Historically the democratic wakes movement has gone forward only when it has learned to build its own leadership from bottom up. it is in this process of becoming conscious of its capacity, and its potential power, that the Bangladeshi working class by the power of its arguments, survived as an underground classic it went through all sector of development of Bangladesh now her ideas a new left was beginning internationally and the newly radicalized were trying to understand on what basis a DEMOCRATIC ALLIANCE unique movement could be rebuilt s becomes fit to rule Bangladesh and democratic leder chairman makes worker perfect working forces in all developing sector his ideas was one of hundreds of sectors produced by the peoples and of the peoples. it was ideas of almost all of them are now forgotten.
any way he provided the intecllectual armor a new generation of golden bengal revolutionary activists when the old left was in crisis and decay. we have practical vew of development of bangladseh because its case is as competing today as it was few years ago in bangladesh.developmr.sahabuuuddin program from below did not win out in the present movement of the past years wis tragic but obvious still , the concept of golden bengal development did provide a continuity with the revolutionary tradition of the past . now, past false leadership has disintegrated and mr.batchuus reform democratic ideas is increasingly unable to provide meaningful reform .meanwhile a new radical mood is appearing internationally as working class bangladesh emerges from the long years of retreat.she contol powe and contoldemocratic ideas n perfect way cause of development issue..in this book the ideas of hasinas policy fom below have enewed relevance of bangladesh to be golden bengal if power can control with in stable constant. hasina is one of th handful of revolutionary development movement in bangladesh to make the transition to radical activity and ledership in our timeshe is noe of the best leader of democratic in our time too she led the to affiliation with the other movement by joining the international activity in united nations hasina analysis of the political view that it wass neither any optimist policy .it was ,rather bureaucratic collecvists – a new class society with ruling class just as oppressive and exploitative as the capitalist exploitive rulling class in past but not driven by the sam dynamic. her analysis distinguishing her views from those ofthepeopls which holds the view developed by past socty of bangladeshiand she helped to organize a rank and file movement against the no strike pledgein her speeches in united nations and progressive action howto dvelop bangladesh with a new international fromher work we can combined the theory of revoltion of to mak bangladesh golden bengal.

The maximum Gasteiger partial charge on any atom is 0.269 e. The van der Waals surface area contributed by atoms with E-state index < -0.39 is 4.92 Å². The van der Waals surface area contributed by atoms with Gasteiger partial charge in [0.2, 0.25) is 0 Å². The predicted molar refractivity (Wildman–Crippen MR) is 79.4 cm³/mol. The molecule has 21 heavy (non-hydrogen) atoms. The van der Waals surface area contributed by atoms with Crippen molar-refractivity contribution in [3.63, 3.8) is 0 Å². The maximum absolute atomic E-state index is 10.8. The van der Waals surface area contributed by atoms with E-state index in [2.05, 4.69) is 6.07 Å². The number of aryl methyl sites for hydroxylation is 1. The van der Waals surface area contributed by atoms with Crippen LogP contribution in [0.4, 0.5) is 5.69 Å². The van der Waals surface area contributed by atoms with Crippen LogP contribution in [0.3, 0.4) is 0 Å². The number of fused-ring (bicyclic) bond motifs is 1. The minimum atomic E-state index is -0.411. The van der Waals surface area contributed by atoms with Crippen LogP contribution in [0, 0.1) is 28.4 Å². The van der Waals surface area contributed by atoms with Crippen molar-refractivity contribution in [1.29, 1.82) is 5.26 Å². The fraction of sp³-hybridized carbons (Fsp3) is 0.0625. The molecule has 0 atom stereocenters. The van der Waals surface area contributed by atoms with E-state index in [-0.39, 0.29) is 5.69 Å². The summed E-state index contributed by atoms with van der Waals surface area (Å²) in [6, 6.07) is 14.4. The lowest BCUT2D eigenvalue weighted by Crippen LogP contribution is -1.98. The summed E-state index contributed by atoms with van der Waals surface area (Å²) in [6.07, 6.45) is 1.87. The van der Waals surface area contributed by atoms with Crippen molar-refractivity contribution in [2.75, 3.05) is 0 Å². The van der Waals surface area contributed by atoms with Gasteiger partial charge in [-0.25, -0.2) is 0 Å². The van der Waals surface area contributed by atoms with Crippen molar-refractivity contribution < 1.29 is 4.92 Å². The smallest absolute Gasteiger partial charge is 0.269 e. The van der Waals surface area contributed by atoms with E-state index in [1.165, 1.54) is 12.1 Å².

she wold be enormously prod of the new generation of strglle revolutionary fighters for golden bengal as it is rising star of bangladesh.he fond crises today is a crises in the meaning of jstice .for the first time in the history of the world , very likely a majority of its people label themselves develop in one senseor another,bt there has nevr been a time when the label was less informative but hasinas activities ofdevelopment of bagladesh is now informative. the nearest things to a common content of the various development program is a negative anti – social. on the positive side , the range of conflicting and incomparative ideas that call themselves politician is wider than the spread of ideas within borgeoiss world but mr.batchuu forwarding his activitist to develop life of bangladeshi peoples. and she performed it categorically.

( ii).
povety is a part of this side on one hand,but it is wider and different from it on the othe hand.it is not only a domestic but an international problem. de to such importance, the righteous politics and the school of thoughts of evey period paid attention to it.hasinas to all views , he has highlighted the viewpoint of rightouss politics has and its solutions this issue in first pior tosolve.he talked in various occations about the viewpoints of the other methods and school of thoughts. sheconducteda comparativestudy of thease views and that of Bangladesh development pocess. he many times mentioned the source of politics for tacking this polems .this he new doctrine .theasesorcess he gave a conclusions of her long and valuable speachess and discussion with he ministers secretary etc.and he showed how bagladesh righteous power tackled this problems and uprooted it. he is really a good and healthy research on this topic and deserved to get gain and he gained succeesfully even the better than Dr. younus a nobel lawriats methodology.Dr. younus reseasearch and method show not to social bussinessactually the explotation in th name of loan but without any loan system but the the avoiding loan system how to involved in workforces . his example garment section in bangladesh is the best pocess to earn foreign currency and revinew to develop bangladesh and its worker specially involved women as a best work forces than mens.thie cedit of this translation goes to him and accept humble regars and uprooted the povety from amongst the bagladeshi especially.hasinas wrk new for the development to talk about the economic system of bangladesh. ther is a vast and long ideas forthat to focus. it poves he practical wok to develop bangladesh .in contains in details the laws of righteous economic distribution and its especial advices to the human and social activity in regad to the wealth, its production, exchange distribution waste and uls and the rles and limits fixed fo it, rules by which a man and women establish justice and created balance between the freedom ofa men and women and favor of the society ,between the bangladesh and world poverty solution.so democratic alliance deserve nobel lawrat foas a example povety to develop country.